For the better part of seven years, since my oldest child was born, I have been a mother. I know that seems totally obvious, right?
You are like, “Of course you have been a mother since you had your first child, you idiot! That’s how that works.”
But my point is that once you are a mother you are never truly alone unless you have a deadbolt and for the better part of seven years, I have not been alone. Someone is constantly touching me, talking to me or wanting something from me. I realize this is all part of the deal but sometimes Mommy has to have a little break.
I like to call that little break bath time. There have been plenty of times over the last seven years that I’ve bathed my infant/toddler/child in the tub with me then passed her off to my husband for pajamas. But one of my favorite hobbies is lolling. I learned the art from The Sweet Potato Queen, Jill Conner Browne and I’ve taken the art form very seriously. There is nothing I like better than to sit in water so hot it scalds my skin and read.
But here’s the thing none of the parenting books tell you about having kids: bathing is now a spectator sport. Last week my husband was out of town for three nights which meant I had to manage homework, dinner, baths and bedtime for all three kids by myself. (Hats off to single parents everywhere. Seriously, y’all are heroes and deserve medals.) By Friday when he came home from work I was exhausted.
My disposal broke while he was gone. It hates me and breaks every time he leaves the city limits. My two-year-old had diarrhea in my best friend’s lap and filled my shoe. (Sorry if you were eating.) I completely forgot about preschool orientation until it was too late to get a sitter. None of these things were the end of the world and I realize they are “first world” problems, but nonetheless I was tired.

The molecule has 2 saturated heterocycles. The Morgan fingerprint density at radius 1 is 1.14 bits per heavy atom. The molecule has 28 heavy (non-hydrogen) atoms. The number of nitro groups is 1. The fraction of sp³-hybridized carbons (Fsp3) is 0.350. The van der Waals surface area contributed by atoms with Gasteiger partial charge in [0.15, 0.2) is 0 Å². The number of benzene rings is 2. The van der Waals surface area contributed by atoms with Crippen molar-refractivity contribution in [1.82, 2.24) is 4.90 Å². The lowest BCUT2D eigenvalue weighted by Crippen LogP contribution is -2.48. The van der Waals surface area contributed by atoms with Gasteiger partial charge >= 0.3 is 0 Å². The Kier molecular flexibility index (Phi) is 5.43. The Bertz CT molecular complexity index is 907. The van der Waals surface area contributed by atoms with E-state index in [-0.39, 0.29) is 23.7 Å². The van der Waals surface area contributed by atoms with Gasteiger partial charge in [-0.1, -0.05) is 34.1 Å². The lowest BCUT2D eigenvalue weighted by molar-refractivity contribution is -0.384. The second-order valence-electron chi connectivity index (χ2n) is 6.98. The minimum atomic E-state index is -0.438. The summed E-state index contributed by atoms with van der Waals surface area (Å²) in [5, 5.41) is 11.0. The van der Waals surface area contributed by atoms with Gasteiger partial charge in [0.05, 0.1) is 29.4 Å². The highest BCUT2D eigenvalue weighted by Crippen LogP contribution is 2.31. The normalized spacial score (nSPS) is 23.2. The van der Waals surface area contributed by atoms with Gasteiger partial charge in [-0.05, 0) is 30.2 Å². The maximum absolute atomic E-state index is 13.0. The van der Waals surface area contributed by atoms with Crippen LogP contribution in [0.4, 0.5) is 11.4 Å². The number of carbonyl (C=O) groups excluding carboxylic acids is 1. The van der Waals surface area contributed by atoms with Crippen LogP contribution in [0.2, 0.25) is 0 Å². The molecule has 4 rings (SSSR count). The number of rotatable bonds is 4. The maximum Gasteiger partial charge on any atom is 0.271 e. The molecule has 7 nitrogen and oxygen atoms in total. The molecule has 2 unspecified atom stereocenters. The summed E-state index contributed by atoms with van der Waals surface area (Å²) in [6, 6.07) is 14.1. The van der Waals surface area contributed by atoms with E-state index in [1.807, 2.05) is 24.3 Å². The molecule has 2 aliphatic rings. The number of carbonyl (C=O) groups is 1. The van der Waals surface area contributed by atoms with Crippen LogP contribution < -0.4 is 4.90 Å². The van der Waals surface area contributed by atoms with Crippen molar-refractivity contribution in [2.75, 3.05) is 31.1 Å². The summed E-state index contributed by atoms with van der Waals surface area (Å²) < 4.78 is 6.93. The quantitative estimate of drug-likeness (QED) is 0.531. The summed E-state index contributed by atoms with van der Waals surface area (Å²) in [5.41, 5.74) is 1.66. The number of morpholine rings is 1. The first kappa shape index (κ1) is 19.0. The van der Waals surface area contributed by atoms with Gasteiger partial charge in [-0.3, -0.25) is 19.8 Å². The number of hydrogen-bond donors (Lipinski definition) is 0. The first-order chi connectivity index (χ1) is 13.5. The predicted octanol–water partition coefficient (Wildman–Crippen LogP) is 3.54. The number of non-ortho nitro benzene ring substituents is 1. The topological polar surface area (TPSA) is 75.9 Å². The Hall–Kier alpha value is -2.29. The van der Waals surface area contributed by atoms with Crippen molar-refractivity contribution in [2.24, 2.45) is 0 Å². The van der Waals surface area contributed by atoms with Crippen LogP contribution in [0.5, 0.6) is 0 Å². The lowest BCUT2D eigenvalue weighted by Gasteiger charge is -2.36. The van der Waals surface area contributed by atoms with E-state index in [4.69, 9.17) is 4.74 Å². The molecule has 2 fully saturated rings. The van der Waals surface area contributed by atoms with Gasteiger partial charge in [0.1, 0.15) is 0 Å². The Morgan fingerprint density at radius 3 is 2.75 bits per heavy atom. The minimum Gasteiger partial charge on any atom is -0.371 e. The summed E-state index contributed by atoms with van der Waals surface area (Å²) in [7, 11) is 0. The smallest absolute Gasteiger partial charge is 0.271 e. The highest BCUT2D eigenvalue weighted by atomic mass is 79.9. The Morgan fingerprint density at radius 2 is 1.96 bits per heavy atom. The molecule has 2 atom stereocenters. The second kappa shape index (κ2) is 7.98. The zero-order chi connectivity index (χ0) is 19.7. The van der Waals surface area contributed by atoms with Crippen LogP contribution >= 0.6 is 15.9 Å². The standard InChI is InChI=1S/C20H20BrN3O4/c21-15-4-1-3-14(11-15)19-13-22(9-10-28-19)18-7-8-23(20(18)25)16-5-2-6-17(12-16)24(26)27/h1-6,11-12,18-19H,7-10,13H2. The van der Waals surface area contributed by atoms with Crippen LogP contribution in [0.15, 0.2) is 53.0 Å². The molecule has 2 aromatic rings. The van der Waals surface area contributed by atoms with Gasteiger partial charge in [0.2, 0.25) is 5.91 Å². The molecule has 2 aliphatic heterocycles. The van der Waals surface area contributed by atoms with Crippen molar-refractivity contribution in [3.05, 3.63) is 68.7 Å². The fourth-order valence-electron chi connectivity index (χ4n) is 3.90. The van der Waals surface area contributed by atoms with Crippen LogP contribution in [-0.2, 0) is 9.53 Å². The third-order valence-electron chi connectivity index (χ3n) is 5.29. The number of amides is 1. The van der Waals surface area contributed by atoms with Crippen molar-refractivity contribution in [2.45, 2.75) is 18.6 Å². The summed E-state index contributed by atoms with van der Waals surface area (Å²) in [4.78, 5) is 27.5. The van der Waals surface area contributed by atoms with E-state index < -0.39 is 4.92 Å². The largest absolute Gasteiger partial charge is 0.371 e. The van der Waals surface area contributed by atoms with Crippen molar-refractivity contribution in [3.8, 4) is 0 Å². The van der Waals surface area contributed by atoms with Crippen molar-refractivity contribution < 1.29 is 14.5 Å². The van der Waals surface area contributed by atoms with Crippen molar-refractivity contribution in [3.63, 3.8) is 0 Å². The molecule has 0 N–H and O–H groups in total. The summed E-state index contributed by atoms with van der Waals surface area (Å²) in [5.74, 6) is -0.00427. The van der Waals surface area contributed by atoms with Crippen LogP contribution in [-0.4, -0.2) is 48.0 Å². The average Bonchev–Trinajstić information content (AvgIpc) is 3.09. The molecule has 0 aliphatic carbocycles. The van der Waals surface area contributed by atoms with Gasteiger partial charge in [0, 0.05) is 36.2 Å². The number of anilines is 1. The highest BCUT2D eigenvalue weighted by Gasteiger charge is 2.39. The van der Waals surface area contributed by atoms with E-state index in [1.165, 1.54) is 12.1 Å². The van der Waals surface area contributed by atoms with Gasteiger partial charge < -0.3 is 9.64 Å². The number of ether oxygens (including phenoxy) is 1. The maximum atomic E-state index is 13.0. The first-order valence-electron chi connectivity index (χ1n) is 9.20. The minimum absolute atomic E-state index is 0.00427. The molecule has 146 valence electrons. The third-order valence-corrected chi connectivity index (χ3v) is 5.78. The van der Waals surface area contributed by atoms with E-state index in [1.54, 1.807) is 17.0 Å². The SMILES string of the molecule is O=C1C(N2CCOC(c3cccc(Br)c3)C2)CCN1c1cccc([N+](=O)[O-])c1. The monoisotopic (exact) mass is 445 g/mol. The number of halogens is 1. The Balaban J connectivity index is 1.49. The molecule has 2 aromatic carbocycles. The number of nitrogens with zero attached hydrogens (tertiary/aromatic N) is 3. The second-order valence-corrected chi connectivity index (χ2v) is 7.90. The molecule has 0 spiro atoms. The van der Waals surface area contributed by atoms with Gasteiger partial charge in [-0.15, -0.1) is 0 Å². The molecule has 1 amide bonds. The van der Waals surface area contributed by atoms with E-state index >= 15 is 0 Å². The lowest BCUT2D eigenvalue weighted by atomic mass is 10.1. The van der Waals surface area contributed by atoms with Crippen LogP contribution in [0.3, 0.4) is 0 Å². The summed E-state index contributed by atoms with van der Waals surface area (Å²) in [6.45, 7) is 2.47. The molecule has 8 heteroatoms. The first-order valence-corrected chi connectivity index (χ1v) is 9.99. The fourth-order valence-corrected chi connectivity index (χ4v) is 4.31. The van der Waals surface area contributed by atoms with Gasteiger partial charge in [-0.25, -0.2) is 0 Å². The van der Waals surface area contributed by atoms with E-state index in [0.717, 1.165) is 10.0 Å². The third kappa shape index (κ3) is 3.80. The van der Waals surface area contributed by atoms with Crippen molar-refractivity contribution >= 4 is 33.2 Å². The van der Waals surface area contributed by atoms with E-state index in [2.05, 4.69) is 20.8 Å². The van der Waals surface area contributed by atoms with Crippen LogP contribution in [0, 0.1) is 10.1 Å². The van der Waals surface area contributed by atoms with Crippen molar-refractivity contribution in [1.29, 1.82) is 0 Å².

Directly after dinner I headed to the tub and made a huge mistake. I forgot to deadbolt the door. Which meant that approximately 60 seconds after I got in the bath, all four members of my family assembled beside the tub to gawk and stare and throw peanuts at me.
“Get out,” I said.
“But Momma…” my three daughters said in unison like something out of a creepy horror film.
“I just…” my husband said.
My husband and two of my daughters left the room while the third, who shall remain nameless, stripped to her birthday suit and stood staring at me.
“Honey,” I explained with patience I didn’t feel, “sometimes Mommy just needs some privacy. Like right now. I want to take a bath by myself. What are you doing? Why did you take your clothes off?”
“I want to take a bath.” She explained calmly. The “Duh!” was implied.
“You can’t take a bath right now. I’m taking a bath.”
“I’ll just wait. I want to take one by myself anyway.”
“Really? Me too,” I said. The “Duh” was implied. “Go play. You can come back when I’m done.”
Here’s my best advice for new parents: put a deadbolt on every door in your house and then use them liberally.